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Senior Gardeners Helping to Save Hawaiian AgricultureBy Kim Kaplan
February 17, 2004
Hawaiian senior citizens who garden are helping the state's farmers solve a big pest problem--controlling foreign fruit flies that devastate the harvest for every grower, large and small.
The Agricultural Research Service is leading a cooperative effort in Hawaii to suppress Mediterranean, Oriental, Malaysian and melon fruit flies that lay eggs in and damage more than 400 fruits and vegetables, many of which are raised by backyard gardeners.
An area-wide fruit fly control program, led by the ARS U.S. Pacific Basin Agricultural Research Center in Hilo, Hawaii, in cooperation with the Hawaii Department of Agriculture and University of Hawaii, has been having remarkable success suppressing these tiny but terrible pests among large and small commercial growers in Hawaii.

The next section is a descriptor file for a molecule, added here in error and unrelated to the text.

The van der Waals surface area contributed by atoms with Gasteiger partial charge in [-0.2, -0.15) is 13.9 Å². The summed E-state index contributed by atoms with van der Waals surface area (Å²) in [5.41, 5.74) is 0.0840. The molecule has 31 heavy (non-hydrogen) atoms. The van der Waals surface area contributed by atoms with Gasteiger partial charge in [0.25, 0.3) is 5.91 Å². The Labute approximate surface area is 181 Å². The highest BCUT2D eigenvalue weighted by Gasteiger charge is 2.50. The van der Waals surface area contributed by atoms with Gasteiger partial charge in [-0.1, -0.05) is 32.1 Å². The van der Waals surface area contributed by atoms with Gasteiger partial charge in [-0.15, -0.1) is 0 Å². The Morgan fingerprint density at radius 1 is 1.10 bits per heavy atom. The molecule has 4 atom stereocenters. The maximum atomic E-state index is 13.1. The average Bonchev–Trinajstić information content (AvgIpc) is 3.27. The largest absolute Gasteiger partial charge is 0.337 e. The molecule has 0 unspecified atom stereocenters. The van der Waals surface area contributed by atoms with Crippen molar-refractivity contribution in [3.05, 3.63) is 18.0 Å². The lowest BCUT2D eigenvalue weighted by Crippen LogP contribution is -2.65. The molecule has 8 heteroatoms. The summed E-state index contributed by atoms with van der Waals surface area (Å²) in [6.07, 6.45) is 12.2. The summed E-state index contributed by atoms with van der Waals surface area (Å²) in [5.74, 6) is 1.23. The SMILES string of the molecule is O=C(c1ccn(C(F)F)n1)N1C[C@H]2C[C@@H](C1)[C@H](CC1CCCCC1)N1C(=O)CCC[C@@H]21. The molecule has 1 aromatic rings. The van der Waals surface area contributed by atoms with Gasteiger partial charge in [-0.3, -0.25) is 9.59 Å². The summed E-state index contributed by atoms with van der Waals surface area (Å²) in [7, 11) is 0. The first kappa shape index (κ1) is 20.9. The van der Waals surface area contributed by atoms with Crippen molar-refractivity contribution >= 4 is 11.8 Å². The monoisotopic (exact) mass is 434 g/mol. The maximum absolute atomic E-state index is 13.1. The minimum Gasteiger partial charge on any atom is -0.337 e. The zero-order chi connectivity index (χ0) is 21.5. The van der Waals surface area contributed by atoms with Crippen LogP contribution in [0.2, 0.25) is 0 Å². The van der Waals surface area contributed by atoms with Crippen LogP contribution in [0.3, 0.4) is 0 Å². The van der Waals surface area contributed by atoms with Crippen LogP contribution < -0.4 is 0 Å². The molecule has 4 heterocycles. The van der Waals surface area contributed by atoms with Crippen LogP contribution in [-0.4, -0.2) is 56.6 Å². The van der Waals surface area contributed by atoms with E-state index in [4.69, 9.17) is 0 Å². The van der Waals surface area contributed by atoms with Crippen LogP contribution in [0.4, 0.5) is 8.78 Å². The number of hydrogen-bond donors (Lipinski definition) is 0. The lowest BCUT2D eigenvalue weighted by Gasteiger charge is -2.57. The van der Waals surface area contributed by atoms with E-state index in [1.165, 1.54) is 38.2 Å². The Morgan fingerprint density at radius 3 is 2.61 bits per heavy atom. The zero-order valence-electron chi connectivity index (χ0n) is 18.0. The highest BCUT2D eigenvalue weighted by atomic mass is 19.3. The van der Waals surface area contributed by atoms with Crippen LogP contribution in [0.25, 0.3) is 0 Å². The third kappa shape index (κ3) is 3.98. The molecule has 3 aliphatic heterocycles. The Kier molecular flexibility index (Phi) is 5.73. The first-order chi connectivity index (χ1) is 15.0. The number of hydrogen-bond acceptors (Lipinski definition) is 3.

But home gardens often act as reservoirs of fruit flies, and achieving real control requires preventing these reservoirs from supplying new generations of the pests.
For this reason, ARS researcher Hannah Revis began meeting with the Kohala Senior Citizens Club, many of whom are avid gardeners and who were willing to be cooperators in a fruit fly control pilot test and then to demonstrate the system to other gardeners. Revis is teaching them how to apply the control program, which relies primarily on a system of field sanitation, biological controls and traps with lures, rather than on chemical insecticides.
You can read more about the fruit fly control research in the February issue of Agricultural Research magazine.
ARS is the U.S. Department of Agriculture's chief scientific research agency.